Gold Hill woman fights off rabid fox
By Kathy Chaffin
GOLD HILL ó A woman attacked by a rabid fox last Friday was able to fight it off enough to keep from being seriously injured.
Barbara Mitzen, 50, of 1054 Gaines Drive said she was walking her beagle, Charlie, at about 12:45 p.m. when she spotted the fox in her yard. She had stopped to admire it, she said, when the fox started whining and crying and making little yelping noises.
“I thought, ‘Oh my God, it’s sick,’ ” she said. “About that time, my dog made a little noise, and it looked up at us and started toward us.”
Mitzen said she realized then that the fox was rabid and started stomping and hollering, “Get away! Get! Go!”
“The more I stomped and hollered, the faster it ran toward me,” she said.
Trying to protect Charlie, Mitzen said, she grabbed his leash and slung him out of the fox’s path just as it lunged at her. Amazingly, she was able to grab it by the scruff of its neck, holding it away from her,
The fox ripped Mitzen’s T-shirt and pants trying to get at her. “It tried to bite my arm,” she said. It tried to bite my leg. Finally, it did get my right leg in the upper thigh.”
Mitzen said she was afraid to let go of the fox’s neck because she knew it would bite her again. “Its hair started to come out in my hand,” she said, “and I thought, ‘I’m going to lose my grip,’ but I just kept kicking and kicking.”
“Finally, I did get it kicked out and away from me a little,” she said, “but it kept trying to come at me. All I could think of is, ‘I’ve got to get a couple of good kicks in.’ ”
Her last kick knocked the fox a few feet backward, Mitzen said, and it ran up under a stack of lumber.
At this point, she said, her neighbor’s dog came running up barking and she took it and Charlie and ran to her neighbor’s house. “I opened the door and got us all inside,” she said.
Mitzen called Rowan County Animal Control, but said she didn’t get an answer and called 911. Animal Control Officer Tommy Staton and two Rowan County sheriff’s deputies responded to the call and shot the fox.
Its body was sent for rabies testing that day, and Rowan County Animal Control was notified of the positive results on Monday.
Mitzen said she drove herself to the emergency department at Rowan Regional Medical Center. The fox’s two canine teeth had barely broken the skin, she said, and its other teeth left bruises.
Because the fox was believed to be rabid, Mitzen received seven shots ó five in her buttocks, one near the bite site and one in the arm ó in the first of a series of treatments she will receive through May 28.
Though the treatments have improved dramatically from the 21 shots in the stomach with a horse’s syringe that people used to get, she said they’re still difficult.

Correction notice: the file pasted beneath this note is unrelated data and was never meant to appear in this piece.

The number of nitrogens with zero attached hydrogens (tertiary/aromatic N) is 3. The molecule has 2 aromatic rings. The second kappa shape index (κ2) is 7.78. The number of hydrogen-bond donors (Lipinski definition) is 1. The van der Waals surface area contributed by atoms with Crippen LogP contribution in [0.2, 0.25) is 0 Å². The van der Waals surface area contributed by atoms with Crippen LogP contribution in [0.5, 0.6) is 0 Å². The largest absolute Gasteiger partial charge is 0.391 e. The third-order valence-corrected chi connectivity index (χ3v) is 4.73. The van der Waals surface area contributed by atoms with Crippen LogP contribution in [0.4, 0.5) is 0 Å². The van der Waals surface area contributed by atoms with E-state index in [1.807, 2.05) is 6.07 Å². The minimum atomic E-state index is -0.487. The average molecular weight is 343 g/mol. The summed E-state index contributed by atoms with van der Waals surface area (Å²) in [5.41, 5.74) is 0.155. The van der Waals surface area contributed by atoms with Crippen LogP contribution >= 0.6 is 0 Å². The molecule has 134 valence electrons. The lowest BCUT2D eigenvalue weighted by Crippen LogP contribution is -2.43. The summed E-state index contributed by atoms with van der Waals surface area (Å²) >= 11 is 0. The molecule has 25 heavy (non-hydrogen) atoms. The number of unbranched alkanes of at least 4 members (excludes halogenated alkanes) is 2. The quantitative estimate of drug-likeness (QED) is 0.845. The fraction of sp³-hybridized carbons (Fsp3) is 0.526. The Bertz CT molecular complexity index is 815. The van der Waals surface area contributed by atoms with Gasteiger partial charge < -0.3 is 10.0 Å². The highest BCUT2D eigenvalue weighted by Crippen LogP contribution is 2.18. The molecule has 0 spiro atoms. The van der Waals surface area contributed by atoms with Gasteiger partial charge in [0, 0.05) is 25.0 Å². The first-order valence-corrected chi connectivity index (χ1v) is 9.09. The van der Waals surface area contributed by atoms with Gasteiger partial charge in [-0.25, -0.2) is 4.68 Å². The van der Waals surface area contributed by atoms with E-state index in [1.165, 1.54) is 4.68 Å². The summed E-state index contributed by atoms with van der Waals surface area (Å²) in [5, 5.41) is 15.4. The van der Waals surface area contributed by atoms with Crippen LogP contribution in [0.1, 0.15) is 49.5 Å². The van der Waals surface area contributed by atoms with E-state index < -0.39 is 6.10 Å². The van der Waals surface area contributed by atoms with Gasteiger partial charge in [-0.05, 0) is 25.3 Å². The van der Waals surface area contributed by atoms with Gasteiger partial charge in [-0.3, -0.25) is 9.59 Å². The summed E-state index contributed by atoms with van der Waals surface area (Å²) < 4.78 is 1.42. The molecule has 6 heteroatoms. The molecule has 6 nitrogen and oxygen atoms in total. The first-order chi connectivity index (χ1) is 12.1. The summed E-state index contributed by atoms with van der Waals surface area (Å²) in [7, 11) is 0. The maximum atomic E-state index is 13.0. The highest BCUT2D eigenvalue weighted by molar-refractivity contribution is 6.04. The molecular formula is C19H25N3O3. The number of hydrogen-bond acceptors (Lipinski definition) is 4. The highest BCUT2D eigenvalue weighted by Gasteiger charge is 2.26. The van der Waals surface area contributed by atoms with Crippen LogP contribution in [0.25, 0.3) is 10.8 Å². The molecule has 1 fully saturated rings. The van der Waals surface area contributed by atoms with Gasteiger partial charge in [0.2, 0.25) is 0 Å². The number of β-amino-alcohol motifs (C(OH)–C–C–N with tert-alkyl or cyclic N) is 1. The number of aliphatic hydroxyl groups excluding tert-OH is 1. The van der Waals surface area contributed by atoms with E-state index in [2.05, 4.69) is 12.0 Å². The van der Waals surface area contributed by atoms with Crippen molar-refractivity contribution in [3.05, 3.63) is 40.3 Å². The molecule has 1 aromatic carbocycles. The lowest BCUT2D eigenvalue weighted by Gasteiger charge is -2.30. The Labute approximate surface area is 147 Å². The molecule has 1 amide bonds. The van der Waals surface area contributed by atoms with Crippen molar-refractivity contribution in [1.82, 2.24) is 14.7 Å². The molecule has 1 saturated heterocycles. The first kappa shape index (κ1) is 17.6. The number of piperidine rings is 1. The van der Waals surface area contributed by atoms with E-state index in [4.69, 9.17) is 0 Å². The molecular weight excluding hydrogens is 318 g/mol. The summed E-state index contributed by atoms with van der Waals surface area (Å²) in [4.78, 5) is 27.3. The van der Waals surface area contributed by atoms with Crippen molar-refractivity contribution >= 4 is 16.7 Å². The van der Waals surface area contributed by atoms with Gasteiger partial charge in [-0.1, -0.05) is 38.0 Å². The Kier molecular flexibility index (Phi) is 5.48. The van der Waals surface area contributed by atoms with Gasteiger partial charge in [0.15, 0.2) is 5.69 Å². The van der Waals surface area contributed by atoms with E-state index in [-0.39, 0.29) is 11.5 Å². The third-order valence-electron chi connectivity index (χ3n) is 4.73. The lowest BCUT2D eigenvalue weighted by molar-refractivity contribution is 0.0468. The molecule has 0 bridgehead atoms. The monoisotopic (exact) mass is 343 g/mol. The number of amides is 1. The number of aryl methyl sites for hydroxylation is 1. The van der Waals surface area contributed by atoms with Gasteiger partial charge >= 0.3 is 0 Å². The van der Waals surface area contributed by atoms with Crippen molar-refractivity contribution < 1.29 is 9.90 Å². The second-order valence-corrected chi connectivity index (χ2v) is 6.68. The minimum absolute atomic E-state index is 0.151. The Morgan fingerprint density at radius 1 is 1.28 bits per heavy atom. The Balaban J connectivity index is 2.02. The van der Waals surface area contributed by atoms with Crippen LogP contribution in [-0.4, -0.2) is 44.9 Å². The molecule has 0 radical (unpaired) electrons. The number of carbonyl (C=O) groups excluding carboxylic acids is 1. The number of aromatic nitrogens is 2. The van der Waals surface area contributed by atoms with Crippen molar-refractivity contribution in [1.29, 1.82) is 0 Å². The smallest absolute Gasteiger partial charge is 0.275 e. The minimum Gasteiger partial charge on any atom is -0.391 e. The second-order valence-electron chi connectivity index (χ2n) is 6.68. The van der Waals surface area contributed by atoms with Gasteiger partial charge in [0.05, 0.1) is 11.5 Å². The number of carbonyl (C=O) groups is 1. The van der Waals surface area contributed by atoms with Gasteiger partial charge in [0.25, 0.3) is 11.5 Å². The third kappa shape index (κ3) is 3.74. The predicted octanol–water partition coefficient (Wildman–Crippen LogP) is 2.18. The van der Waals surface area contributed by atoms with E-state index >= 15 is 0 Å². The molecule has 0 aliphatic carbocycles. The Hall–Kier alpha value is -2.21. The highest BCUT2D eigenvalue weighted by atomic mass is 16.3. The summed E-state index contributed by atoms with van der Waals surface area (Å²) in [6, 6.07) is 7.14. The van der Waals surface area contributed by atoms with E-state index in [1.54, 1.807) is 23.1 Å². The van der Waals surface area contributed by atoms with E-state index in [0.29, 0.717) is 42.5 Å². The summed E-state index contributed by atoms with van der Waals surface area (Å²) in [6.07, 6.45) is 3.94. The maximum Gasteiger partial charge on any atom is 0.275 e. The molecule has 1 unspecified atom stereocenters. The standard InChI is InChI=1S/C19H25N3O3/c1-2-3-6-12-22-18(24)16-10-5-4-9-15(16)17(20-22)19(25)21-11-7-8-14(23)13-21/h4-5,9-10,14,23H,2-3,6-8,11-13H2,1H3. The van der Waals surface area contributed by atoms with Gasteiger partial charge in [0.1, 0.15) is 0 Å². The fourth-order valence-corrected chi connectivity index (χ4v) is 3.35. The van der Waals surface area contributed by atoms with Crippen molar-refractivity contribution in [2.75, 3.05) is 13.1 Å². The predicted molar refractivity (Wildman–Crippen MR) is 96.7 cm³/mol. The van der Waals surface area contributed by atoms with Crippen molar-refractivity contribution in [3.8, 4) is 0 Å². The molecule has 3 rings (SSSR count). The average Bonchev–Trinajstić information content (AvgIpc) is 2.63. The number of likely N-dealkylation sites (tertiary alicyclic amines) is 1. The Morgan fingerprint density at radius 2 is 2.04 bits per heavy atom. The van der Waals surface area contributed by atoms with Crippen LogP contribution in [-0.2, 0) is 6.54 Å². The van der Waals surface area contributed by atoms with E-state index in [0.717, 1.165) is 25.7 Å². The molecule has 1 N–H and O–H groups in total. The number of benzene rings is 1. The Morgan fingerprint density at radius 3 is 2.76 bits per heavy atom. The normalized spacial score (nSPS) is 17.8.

Mitzen ended up going back to the medical center on Sunday when she started choking and coughing and having difficulty breathing. “It felt like my throat was swollen shut,” she said.
Before the attack, Mitzen said, she was starting to get a cold, “so I don’t know how much of that was from already being sick and how much was side effects from the shots.”
The shots have also given her migraine headaches, she said.
Mitzen had her second set of shots on Tuesday and will get more on Friday. “I’m having muscle weakness today,” she said Wednesday, “and I’m getting these twitches. I don’t know how to explain them.”
In addition to the shots, she was prescribed antibiotics and prednisone.
Even though she was bitten by the rabid fox, Mitzen said she should be fine after the treatments and is not contagious. She returned to work this week, though she said she doesn’t feel well and goes to bed as soon as she gets home.
Though Charlie the beagle stayed behind her when the fox attacked, Mitzen said he was also considered to have been exposed. Because his rabies vaccination was current, she said, he just had to be treated with a booster shot.
Her cat, Cane, was also given a rabies booster shot.
Though she’s been through quite an ordeal, Mitzen said she’s glad the fox attacked her and not one of the small children and elderly people in the neighborhood.
“It would have mauled them,” she said. “There’s no way they could have protected themselves. I’m surprised that even with the adrenaline pumping through me that I did as well as I did.
“I was amazed. The Animal Control people were amazed. Everybody keeps telling me how lucky I am, and I know I am.”
The fox was the third case of rabies to be reported in Rowan County this year.
Contact Kathy Chaffin at 704-797-4249 or email@example.com.